The scorecard was developed precisely to expose the game politicians like Flake play.

Further, this isn’t “Levin’s Liberty Score.” Mark Levin became editor-in-chief of Conservative Review in September 2015. While CR launched in the fall of 2014, the development of the Liberty Score predates that launch by months. Levin was not involved in the development of the Liberty Score and is not involved with the current maintenance of the Liberty Score. Again, a simple phone call or email could have cleared that up for Last.

The Liberty Score takes into account a full spectrum of votes that matter to conservatives. Comparing it, as Last did, to single-issue scorecards is ridiculous. We are not a single-issue advocacy organization.

Anybody can score red-team and blue-team “show votes.” The votes that make up the Liberty Score are those votes that have actual meaning, where true conservatives stand to be counted. As CR has migrated to a new web platform, the vote descriptions for the Liberty Score are temporarily offline and are expected back online by the end of the month. Again, if Last had contacted CR directly, we would have provided him with that information.

Yes, Mr. Last, it is true that Senator Elizabeth Warren has a higher Liberty Score than Susan Collins and Lisa Murkowski. All three are progressives. The Liberty Score contains votes on things like the budget and omnibus spending bills. Warren routinely votes against these bills, not because they spend too much, but because in her estimation they spend too little. But a vote against them still counts for her in the Liberty Score.

With his remark about Sen. Kennedy, Last also seems to conflate conservatism with a particular party and not an ideology. That’s probably forgivable, as most “conservatives” do.

The other red-team senators mentioned? They are, in fact, not conservative. The conservative movement is not the home of unquestioned self-identity. It is the home of facts. Just because the senators that Last mentioned self-identify as conservative does not make them so.

As my colleagues Daniel Horowitz and Chris Pandolfo showed today, Flake’s journey into squishdom goes far beyond his Liberty Score and is evident in his words, what he fights for, and his deeds.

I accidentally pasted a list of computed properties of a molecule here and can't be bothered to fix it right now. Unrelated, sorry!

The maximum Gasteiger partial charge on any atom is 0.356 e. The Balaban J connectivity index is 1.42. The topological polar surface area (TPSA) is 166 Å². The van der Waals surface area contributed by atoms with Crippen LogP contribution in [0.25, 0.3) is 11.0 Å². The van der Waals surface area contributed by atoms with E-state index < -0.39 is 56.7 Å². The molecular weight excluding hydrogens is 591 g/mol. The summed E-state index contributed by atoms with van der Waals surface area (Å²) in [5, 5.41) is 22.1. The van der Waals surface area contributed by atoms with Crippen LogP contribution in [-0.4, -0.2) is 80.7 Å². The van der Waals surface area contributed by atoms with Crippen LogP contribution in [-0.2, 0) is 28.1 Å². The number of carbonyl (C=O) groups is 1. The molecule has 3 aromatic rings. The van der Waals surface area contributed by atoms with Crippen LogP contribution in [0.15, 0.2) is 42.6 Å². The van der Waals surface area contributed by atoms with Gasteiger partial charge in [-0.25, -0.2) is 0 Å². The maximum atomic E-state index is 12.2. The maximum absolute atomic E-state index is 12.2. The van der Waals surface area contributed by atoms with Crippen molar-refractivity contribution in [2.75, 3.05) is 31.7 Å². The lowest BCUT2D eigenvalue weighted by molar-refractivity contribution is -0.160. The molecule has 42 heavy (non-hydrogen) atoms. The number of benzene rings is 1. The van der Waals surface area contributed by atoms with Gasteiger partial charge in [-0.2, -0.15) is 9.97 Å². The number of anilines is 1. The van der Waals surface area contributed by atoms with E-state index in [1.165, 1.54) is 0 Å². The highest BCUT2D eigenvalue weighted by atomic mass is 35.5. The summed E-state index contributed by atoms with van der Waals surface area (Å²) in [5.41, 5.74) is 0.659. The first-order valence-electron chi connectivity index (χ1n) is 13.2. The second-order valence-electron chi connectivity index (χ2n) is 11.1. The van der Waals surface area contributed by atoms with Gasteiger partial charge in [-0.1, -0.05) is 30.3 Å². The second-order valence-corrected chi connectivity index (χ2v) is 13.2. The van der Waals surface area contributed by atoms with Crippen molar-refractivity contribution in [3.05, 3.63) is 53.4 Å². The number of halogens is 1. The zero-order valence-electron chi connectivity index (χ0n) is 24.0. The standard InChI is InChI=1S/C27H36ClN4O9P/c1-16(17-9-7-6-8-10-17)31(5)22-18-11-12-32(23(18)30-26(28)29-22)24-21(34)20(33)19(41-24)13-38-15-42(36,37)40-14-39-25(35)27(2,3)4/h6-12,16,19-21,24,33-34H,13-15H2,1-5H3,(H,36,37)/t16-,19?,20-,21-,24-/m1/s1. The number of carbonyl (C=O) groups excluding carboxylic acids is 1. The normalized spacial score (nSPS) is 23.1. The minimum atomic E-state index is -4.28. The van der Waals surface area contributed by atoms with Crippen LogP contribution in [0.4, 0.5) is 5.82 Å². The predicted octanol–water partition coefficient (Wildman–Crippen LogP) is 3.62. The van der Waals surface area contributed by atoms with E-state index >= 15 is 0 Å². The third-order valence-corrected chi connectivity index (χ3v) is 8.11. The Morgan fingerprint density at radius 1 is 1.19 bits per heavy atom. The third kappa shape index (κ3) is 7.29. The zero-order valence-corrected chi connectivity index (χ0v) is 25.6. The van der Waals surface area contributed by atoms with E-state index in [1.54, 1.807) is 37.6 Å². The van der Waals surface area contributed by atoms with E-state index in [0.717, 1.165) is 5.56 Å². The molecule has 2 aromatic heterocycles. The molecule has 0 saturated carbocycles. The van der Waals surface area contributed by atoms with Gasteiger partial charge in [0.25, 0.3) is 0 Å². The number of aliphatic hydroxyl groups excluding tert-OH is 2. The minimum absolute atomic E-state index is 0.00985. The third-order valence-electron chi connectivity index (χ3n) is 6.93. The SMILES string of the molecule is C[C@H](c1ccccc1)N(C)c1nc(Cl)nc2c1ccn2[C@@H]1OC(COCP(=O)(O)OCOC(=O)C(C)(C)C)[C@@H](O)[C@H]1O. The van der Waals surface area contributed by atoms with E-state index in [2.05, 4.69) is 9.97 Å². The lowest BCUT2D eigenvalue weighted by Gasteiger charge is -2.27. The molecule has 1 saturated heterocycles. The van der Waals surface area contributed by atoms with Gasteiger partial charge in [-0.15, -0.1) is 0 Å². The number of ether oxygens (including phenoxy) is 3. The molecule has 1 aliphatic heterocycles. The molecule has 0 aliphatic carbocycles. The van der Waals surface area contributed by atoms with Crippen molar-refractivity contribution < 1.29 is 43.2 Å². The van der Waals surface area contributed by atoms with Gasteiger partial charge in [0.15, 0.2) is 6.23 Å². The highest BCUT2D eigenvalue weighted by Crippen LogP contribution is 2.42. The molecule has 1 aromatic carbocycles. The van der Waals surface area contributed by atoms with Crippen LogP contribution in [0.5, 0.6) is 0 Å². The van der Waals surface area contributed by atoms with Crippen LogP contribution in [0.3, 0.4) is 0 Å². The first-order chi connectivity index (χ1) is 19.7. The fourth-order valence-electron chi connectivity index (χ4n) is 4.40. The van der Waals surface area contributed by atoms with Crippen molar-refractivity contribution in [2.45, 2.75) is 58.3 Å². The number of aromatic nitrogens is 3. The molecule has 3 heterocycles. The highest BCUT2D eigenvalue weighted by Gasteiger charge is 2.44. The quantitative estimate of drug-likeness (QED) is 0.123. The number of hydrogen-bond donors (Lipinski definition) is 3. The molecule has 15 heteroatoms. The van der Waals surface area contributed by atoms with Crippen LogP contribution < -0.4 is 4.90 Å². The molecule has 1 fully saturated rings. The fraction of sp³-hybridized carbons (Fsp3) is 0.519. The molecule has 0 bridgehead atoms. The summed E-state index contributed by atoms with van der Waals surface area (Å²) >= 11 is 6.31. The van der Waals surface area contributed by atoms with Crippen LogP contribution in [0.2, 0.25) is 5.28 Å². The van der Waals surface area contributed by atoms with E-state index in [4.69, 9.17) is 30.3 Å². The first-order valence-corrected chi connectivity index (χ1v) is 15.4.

Last saves his most egregious point for the end: “As it was in the beginning, is now, and ever shall be: Trumpism corrupts.” Conservative Review doesn’t stand for one politician or the other; it stands for timeless principles. Where those principles align with the rhetoric of a particular politician, it is wise to guide that politician to live up to those principles. If people find common ground with Trump on certain issues, does that make them, to use the pejorative, “Trumpkins?” Is it really conservative to stop believing in a principle just because someone you loathe also believes in it? If that is your position, is it not you who are a “cultist?”

To imply that the Liberty Score is some nefarious tool of the Alt-Right is beyond laughable. Especially when Last himself has chastised Levin for not getting a tingly feeling up his leg over Trump’s lapdog Chris Christie.

With the GOP’s failure to repeal Obamacare, rein in our $20 trillion-plus national debt, defund Planned Parenthood, or advance a conservative agenda in any way in the last six years, it simply doesn’t take much time or effort to understand why the scores of so many Republicans are so low. The performance of the GOP over the last six years has been an unqualified F ... and scores like Jeff Flake’s reflect that.

I’ll end with my first point. Are we really going to make Jeff Flake the hill that determines the future of the conservative movement, instead of the consistent, unflinching principles that bind us? Unfortunately, it seems so.